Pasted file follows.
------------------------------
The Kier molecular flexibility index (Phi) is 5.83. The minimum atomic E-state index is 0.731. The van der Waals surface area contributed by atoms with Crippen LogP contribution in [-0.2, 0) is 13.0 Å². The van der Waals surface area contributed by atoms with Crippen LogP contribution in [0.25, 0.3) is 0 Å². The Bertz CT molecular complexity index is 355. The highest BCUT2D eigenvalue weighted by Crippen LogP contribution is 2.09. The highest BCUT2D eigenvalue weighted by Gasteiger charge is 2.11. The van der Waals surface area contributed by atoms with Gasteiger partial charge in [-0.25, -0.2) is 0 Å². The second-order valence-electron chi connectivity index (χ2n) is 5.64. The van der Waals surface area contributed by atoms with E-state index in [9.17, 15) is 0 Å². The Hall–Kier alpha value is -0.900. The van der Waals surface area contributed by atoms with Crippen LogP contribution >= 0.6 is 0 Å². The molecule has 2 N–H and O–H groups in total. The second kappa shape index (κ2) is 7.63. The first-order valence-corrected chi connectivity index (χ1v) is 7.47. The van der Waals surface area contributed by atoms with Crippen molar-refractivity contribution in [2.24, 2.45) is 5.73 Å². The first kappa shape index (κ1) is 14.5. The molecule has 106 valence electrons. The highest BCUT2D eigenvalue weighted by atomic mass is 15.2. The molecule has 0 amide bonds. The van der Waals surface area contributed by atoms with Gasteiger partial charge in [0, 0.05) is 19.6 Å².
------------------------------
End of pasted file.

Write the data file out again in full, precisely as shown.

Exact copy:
The Kier molecular flexibility index (Phi) is 5.83. The minimum atomic E-state index is 0.731. The van der Waals surface area contributed by atoms with Crippen LogP contribution in [-0.2, 0) is 13.0 Å². The van der Waals surface area contributed by atoms with Crippen LogP contribution in [0.25, 0.3) is 0 Å². The Bertz CT molecular complexity index is 355. The highest BCUT2D eigenvalue weighted by Crippen LogP contribution is 2.09. The highest BCUT2D eigenvalue weighted by Gasteiger charge is 2.11. The van der Waals surface area contributed by atoms with Gasteiger partial charge in [-0.25, -0.2) is 0 Å². The second-order valence-electron chi connectivity index (χ2n) is 5.64. The van der Waals surface area contributed by atoms with E-state index in [9.17, 15) is 0 Å². The Hall–Kier alpha value is -0.900. The van der Waals surface area contributed by atoms with Crippen LogP contribution >= 0.6 is 0 Å². The molecule has 2 N–H and O–H groups in total. The second kappa shape index (κ2) is 7.63. The first-order valence-corrected chi connectivity index (χ1v) is 7.47. The van der Waals surface area contributed by atoms with Crippen molar-refractivity contribution in [2.24, 2.45) is 5.73 Å². The first kappa shape index (κ1) is 14.5. The molecule has 106 valence electrons. The highest BCUT2D eigenvalue weighted by atomic mass is 15.2. The molecule has 0 amide bonds. The van der Waals surface area contributed by atoms with Gasteiger partial charge in [0, 0.05) is 19.6 Å².